The Freedom of Literacy

It is hard to imagine our world without words. At almost every moment, we read and we write. We check the date on the milk to see if it’s about to go bad, we read the news, we read the homework assignments our daughter has written in her agenda book, we read texts, emails, Facebook, the electric bill when it comes in the mail (or in Honduras, when they tape it to your front door). But imagine if this world of words was a secret, a world that you didn’t belong to? That’s the best way I can imagine what it’s like to be illiterate, a reality for many of our Casita Copán mothers.

Though we may feel sorry for those who don’t belong to our world of words, there is still a negative stigma attached to illiteracy. A lot of people think it is a result of laziness or stupidity, which is far from the truth. The problem of literacy crosses international boundaries, and in all countries it is closely linked to poverty. In many countries illiteracy is much more prevalent in women and girls.

This is the case for many of our moms. One of our moms, Maria Antonia, only got to go to school for one day. She remembered the excitement of that first day of school, the thrill of walking into the school building with the other boys and girls, meeting her teacher, and sitting down to see what happened next. But what happened next was that times turned even tougher at home and her mother pulled her out of school, insisting that it was better for her in the long run to learn to clean. That way she could fulfill the path of her mother and her grandmother, neither of whom had attended school and didn’t understand the point – especially for a girl.

Primary school is mandatory now in Honduras, but there are still families that don’t send their children. And many of our moms, born only a generation ago, missed the opportunity to go to school at all. This means that many of them can’t read the labels on the food they buy, fill out a job application, or help their children with their homework. Some can’t even sign their own name.

Literacy is intimately connected with pride and independence. You hear a lot lately about the revolution of the internet, how it can connect people from all over the world and give voices to ordinary people who historically have been kept silent. This always makes me think of all of the people out there who will continue to be silent, even as the internet stretches into the most remote parts of the world. This includes the illiterate, a group who are not “stupid” but who have often been denied their basic right of access to education.

I think about how it must feel to a mother when her son comes home from 2nd grade and asks her to help him with his homework. Or when he brings home a permission slip for a field trip and she has to have her son read it and then forge her signature. When a new supermarket opens down the street but you must fill out a job application to be considered even for a job of just sweeping and stacking shelves.

Years ago, I taught remedial English in a middle school in Guyana. All of my students read significantly below grade level and nearly half were illiterate. Guyana is a country that still suffers from the remnants of a colonial system of rote instruction that teaches children to memorize words but doesn’t properly teach them to understand the words they’re writing. This type of instruction is most destructive during the crucial early years when children learn to read. I remember thinking about the intelligence it took for an illiterate child to memorize words, phrases, whole sentences – which in the mind of a child who can’t read are only a complicated arrangement of marks, a picture really. The shame didn’t belong to the child who couldn’t read, but to the system of education itself.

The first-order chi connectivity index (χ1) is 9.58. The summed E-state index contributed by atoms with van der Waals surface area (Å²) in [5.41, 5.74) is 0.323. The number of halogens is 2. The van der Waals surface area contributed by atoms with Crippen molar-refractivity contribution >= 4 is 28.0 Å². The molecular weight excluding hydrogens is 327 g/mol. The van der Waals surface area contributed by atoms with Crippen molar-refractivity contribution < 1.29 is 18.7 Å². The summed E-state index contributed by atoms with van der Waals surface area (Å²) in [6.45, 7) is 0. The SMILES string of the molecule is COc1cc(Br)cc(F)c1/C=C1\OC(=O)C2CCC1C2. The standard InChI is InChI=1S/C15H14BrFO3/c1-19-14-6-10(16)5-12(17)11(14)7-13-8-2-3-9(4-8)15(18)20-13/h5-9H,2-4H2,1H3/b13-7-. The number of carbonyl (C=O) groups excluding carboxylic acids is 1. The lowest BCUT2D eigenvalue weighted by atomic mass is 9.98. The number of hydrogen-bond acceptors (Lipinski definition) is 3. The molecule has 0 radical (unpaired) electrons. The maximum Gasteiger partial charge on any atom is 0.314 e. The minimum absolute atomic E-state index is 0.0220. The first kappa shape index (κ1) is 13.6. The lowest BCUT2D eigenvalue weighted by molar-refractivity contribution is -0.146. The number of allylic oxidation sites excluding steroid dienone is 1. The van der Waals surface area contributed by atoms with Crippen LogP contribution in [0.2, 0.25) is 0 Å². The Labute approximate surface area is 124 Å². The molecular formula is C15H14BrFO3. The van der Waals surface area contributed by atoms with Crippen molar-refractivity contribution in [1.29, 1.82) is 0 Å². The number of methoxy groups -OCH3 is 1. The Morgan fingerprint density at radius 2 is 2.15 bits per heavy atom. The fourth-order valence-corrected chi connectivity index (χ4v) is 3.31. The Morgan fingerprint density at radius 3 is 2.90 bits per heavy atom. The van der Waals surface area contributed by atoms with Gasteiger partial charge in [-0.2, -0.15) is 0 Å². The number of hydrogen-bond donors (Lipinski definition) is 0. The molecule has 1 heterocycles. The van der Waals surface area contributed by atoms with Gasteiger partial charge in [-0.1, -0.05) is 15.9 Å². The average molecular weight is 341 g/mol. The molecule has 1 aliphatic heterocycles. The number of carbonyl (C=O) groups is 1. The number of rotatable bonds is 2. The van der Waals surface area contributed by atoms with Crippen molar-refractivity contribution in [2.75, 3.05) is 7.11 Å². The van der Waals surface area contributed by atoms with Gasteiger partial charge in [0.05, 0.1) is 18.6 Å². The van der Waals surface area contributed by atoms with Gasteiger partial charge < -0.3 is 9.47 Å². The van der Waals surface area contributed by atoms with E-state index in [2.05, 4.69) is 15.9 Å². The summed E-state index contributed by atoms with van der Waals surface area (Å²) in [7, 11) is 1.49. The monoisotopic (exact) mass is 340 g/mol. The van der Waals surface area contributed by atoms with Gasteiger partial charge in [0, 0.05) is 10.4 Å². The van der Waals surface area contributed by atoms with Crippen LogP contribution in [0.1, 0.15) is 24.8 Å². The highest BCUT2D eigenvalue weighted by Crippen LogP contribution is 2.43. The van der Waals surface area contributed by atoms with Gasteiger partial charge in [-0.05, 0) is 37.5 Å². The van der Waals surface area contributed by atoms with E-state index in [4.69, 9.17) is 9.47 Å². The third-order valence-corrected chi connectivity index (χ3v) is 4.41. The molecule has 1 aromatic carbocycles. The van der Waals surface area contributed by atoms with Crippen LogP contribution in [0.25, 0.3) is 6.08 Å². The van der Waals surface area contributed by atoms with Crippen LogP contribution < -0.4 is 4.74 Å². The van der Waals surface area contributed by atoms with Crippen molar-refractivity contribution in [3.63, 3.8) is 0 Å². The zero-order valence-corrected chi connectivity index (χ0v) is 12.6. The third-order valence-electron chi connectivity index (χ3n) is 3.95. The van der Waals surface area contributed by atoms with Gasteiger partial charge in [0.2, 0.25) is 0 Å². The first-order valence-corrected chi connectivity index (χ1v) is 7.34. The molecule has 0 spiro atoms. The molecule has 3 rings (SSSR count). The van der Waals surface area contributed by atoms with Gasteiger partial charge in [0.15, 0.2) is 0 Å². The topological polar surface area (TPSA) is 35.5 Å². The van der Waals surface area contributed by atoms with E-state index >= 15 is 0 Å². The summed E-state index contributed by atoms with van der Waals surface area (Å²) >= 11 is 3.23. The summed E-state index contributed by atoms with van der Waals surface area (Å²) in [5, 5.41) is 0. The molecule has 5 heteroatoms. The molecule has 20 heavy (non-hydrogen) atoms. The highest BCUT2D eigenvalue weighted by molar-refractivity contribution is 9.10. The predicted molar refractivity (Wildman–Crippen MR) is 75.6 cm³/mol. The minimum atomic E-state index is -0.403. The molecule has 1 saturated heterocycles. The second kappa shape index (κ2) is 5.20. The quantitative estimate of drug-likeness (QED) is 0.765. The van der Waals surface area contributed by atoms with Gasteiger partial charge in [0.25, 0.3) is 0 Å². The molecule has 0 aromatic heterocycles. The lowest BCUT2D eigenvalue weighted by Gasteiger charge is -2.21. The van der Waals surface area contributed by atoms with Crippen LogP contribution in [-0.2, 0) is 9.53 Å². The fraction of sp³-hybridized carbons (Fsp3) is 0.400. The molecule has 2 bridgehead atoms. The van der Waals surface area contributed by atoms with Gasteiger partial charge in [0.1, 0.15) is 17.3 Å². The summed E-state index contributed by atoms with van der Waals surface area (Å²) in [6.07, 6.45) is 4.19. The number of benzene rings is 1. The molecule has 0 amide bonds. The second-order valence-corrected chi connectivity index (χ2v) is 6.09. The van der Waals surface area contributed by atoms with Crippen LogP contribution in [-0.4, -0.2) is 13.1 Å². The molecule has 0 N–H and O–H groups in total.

It was painfully challenging to teach my students to read because their feelings of failure and poor self-esteem were deeply connected to literacy. By this point in their education, most figured it was too late and they were already planning alternative futures that didn’t involve reading. These futures were mostly dangerous or impossible. Or in the case of the girls I taught, their imagined future centered on salvation through marriage.

Literacy has a direct correlation to opportunity. It is not a guarantee, but without it, the odds of success are nearly insurmountable. The best part from a development perspective? It is never too late. Yes, it is harder to teach adults than children, but it is far from impossible. Adults can learn to read and they can finally connect to a part of the world that has remained dark and confusing for their entire lives. Imagine how that could feel. The pride, the freedom, the possibility. It overwhelms me just to think about it.

At Casita Copán, we are already focused on the literacy development of our children. Our classes and tutoring for our school-age children focus significant attention on reading, and our preschool program is full of stories, songs, and nursery rhymes that help develop early reading skills. Plus we have lots of books at easy reach for the kids which has helped even our youngest kids learn vital skills such as how to hold a book, turn the pages, and respond to pictures and symbols.

Now we are turning our attention to our mothers. Our literacy program (evening classes twice a week) starts next week for all interested moms. We already have four moms signed up and we hope to sign up a few more at our mom’s meeting this Wednesday. Included in our class will be our own “Mami Juana,” a staff member beloved by all who never attended a day of school.

We can’t wait to get started! Thanks to a group of generous donors, we have our literacy program funded until the end of December. Please stay posted to see how our program develops by following the blog or by getting in touch with Emily at [email protected]